Moffat delivers. Superb in every sense of the word. THAT is how you do a “Doctor Who” season finale!
Ever since the Doctor returned to our screens in 2005, each season of the show has tried to create a season-long story arc, with varying degrees of success. In the first season, Bad Wolf proved to be a fun novelty, let down by its resolution.
Part of the problem with the previous season story arcs was that the concept of the arc often proved to be far more interesting that the execution and resolution. For all its trying, the new series has yet to have a truly satisfying season finale.
We’re halfway there.
The first words out of my mouth after I picked my jaw up off the floor Saturday evening were, “Now THAT is how you do a season finale!” They were followed by, “Is it next Saturday evening yet?”
Saturday night, Steven Moffat moved into same stratosphere as Joss Whedon with the first part of a season finale that not only rewarded fans for watching all season, but included so many Easter Eggs to the entire run of “Doctor Who” that this long-time fan could barely keep up because of sheer giddy delight at hearing them all. From the opening moments of the teaser, Moffat made the entire season of threads into a tapestry and one that moved at just the right pace, infusing a sense of dread with glimmers of hope and mystery and paranoia. Moffat understands that sometimes less is more and just the basic name-checking of a plethora of old and new school adversaries would be enough to give the season finale the epic feel the series has been struggling to find since 2005.
Moffat manages to pull in details from several points this season effortlessly.
Responding to a message from River, the Doctor and Amy head back to Roman times. River is there waiting, with word that the Pandorica is opening. Riding to Stonehenge, the Doctor discovers the ancient site is a transmission center, alerting a plethora of factions across the universe that the mysterious box will open. The Doctor assumes there’s something inside trying to get out that many of his foes want, but the truth is far more intriguing.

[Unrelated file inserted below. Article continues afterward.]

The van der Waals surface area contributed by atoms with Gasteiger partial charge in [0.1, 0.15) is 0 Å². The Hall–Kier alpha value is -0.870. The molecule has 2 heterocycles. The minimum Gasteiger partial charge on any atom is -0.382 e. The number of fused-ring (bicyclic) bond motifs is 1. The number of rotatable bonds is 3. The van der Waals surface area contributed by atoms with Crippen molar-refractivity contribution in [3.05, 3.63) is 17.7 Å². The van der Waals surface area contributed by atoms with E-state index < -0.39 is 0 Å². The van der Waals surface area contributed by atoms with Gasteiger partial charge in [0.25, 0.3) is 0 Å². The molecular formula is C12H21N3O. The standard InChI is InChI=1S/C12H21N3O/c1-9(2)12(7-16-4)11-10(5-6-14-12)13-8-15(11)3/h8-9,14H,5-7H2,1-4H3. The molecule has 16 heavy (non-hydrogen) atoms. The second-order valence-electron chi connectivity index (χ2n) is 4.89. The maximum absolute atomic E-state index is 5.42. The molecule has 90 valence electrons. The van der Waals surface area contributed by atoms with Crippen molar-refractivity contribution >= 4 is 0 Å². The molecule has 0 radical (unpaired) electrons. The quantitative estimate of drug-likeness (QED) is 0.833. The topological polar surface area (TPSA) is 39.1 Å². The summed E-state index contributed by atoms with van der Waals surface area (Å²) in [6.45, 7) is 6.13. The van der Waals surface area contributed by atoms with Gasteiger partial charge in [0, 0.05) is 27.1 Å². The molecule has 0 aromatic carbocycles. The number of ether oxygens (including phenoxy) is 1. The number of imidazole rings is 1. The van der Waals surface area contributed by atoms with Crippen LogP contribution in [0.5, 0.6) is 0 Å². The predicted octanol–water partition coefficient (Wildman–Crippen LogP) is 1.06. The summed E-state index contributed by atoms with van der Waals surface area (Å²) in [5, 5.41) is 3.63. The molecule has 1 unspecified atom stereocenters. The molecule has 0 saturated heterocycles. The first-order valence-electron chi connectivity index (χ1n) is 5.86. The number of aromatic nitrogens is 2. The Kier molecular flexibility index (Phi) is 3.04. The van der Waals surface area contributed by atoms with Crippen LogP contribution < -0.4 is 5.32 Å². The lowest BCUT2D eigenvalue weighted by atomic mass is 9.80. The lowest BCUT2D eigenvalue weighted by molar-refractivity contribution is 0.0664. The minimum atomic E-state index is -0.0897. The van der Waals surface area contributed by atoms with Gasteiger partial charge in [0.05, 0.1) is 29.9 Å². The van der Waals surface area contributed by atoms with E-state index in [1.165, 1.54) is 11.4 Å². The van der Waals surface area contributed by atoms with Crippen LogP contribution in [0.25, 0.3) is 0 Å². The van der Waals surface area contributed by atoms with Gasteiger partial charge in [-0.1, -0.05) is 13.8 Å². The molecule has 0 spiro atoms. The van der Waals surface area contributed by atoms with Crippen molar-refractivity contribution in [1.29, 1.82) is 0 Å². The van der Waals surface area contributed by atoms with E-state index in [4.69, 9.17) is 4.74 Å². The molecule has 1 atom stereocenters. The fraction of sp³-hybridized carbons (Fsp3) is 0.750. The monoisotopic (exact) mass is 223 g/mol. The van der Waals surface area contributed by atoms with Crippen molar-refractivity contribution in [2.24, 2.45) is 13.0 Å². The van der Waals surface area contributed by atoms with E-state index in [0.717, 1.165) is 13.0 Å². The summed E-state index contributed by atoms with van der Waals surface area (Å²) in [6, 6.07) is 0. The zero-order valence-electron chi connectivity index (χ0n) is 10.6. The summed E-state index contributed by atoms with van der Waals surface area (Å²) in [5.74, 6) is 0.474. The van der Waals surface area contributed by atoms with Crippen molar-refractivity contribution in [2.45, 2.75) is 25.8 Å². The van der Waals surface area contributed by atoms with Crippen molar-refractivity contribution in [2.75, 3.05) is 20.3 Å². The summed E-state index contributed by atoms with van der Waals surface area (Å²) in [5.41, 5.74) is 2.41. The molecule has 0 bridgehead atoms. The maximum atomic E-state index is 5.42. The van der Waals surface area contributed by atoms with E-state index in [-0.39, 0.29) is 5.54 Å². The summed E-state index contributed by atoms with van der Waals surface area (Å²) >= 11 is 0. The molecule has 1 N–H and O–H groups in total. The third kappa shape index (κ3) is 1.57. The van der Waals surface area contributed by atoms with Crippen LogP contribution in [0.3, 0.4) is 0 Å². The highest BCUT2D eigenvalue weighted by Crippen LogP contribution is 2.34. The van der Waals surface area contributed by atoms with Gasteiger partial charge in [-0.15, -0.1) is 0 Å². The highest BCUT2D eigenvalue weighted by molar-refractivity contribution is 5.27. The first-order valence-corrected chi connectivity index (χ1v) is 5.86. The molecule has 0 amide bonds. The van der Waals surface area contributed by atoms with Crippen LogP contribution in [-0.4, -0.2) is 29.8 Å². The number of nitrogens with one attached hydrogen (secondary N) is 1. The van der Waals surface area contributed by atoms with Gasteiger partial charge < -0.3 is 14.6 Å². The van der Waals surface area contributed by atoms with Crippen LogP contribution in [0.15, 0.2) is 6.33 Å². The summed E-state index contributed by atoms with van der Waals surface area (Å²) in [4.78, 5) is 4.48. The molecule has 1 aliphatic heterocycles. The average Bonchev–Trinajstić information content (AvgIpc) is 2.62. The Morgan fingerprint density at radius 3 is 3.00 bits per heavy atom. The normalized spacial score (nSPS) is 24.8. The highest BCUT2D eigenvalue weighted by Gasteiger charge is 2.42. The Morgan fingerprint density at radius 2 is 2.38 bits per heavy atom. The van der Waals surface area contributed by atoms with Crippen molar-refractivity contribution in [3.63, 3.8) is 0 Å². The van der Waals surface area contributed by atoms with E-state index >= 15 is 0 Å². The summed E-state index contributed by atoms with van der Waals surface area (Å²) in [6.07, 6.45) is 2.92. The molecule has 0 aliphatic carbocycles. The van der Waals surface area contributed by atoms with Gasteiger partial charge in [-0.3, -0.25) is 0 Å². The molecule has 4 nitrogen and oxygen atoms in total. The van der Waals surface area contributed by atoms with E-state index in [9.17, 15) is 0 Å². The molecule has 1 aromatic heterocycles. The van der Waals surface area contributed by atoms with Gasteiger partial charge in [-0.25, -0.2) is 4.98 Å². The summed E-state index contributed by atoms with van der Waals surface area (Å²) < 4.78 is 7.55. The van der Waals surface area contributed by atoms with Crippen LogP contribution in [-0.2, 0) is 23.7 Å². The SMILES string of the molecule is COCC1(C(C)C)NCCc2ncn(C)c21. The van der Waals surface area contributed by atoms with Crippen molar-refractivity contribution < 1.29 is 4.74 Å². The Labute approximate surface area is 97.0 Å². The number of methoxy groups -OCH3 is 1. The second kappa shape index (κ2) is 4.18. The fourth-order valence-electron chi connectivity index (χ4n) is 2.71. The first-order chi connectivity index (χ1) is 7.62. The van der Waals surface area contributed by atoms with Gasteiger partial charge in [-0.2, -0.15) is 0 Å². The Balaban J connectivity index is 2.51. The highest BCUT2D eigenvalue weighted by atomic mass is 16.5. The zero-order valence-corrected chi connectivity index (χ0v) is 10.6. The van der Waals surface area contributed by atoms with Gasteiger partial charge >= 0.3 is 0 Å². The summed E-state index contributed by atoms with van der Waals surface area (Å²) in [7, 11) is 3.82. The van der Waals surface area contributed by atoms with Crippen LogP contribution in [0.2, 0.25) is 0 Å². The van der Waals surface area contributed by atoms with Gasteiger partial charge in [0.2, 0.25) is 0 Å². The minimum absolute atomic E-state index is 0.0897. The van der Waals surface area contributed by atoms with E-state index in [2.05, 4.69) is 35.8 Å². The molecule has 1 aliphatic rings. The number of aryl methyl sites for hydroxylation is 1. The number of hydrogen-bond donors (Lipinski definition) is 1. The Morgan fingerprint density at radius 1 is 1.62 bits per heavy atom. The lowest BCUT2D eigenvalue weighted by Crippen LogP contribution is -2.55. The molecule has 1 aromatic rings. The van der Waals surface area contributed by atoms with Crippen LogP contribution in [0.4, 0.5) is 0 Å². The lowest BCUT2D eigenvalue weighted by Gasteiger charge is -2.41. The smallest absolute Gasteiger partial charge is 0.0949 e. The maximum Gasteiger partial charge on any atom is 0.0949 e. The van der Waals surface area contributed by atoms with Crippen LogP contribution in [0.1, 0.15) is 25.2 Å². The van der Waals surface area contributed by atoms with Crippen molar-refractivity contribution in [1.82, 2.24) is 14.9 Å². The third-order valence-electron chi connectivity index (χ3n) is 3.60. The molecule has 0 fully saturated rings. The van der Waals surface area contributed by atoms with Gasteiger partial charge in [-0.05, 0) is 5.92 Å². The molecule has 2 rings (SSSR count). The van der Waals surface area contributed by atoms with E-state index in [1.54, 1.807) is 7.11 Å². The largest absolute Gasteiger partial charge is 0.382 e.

The episode achieves a nice balance of character moments and plot developments, leading to a surprise that is nicely set up, but once it comes along is the most obvious thing in the universe. Amy’s arc picks up from last week, as she ponders the meaning of the engagement ring she found in the Doctor’s pocket. The stakes get raised further when Rory shows up in Roman times, alive and with memories of Amy. Amy, for a while, doesn’t recognize him since he’s apparently been erased from history. This storyline has some of the best character beats as Rory struggles with Amy’s lack of memory of him and then tries to win her back and make her recall who he is.
It’s also interesting how short sighted the Doctor is in this one, falling into the trap set for him. At several points, the Doctor points out he’s missing the obvious and once the pieces all fall into place, this is exactly what’s happened.
It turns out the Pandorca is opening not to let something out but as a prison for the Doctor. All season long, clues have been scattered throughout the stories that will lead the Doctor to this point, where a host of his old enemies have teamed up to trap him inside and save the universe. Or so they think. It seems the cracks in the universe are the Doctor’s fault and his enemies have decided to lock him up, separate him from the TARDIS and solve the problem.
As I’ve said before, the episode makes the entire season a tapestry and makes the show feel truly epic in a way its been trying and failing to achieve since 2005. In many ways, it’s almost as if Moffat wanted to take the elements that were used in “The End of Time” and show how they could be used better.
The other great thing about this episode is that unlike many of the Russell T. Davies finales, we weren’t left with dead spots to “sit through” until we got to the meat of things. “Bad Wolf” is memorable for the segments once the Doctor, Rose and Jack escape the reality show hell and the Daleks show up. But there’s still twenty or so minutes of time treading water to that one as we wait for the Doctor to catch-up to what was already spoiled in the preview.
There are some calmer moments to “Pandorica” but it never feels like we’re sitting around, waiting for something to happen. This could easily have been the case, especially when it comes to bringing back Rory. But even those moments feel earned and like they’re delivering on the promise of the entire season instead of as a filler until we get to the cliffhanger.
And once again, Matt Smith shows why he was chosen for the role of the Doctor. His single-minded devotion to solving the problem is nice as is his growing sense of paranoia in the final quarter of the story. Seeing Smith terrified as his enemies lock him up and begging them to not do this is one an incredible moment in a season of incredible moments for Smith.
In short, it was superb in every sense of the word. And I can’t wait to see what happens next week. Steven Moffat, I know you won’t let us down.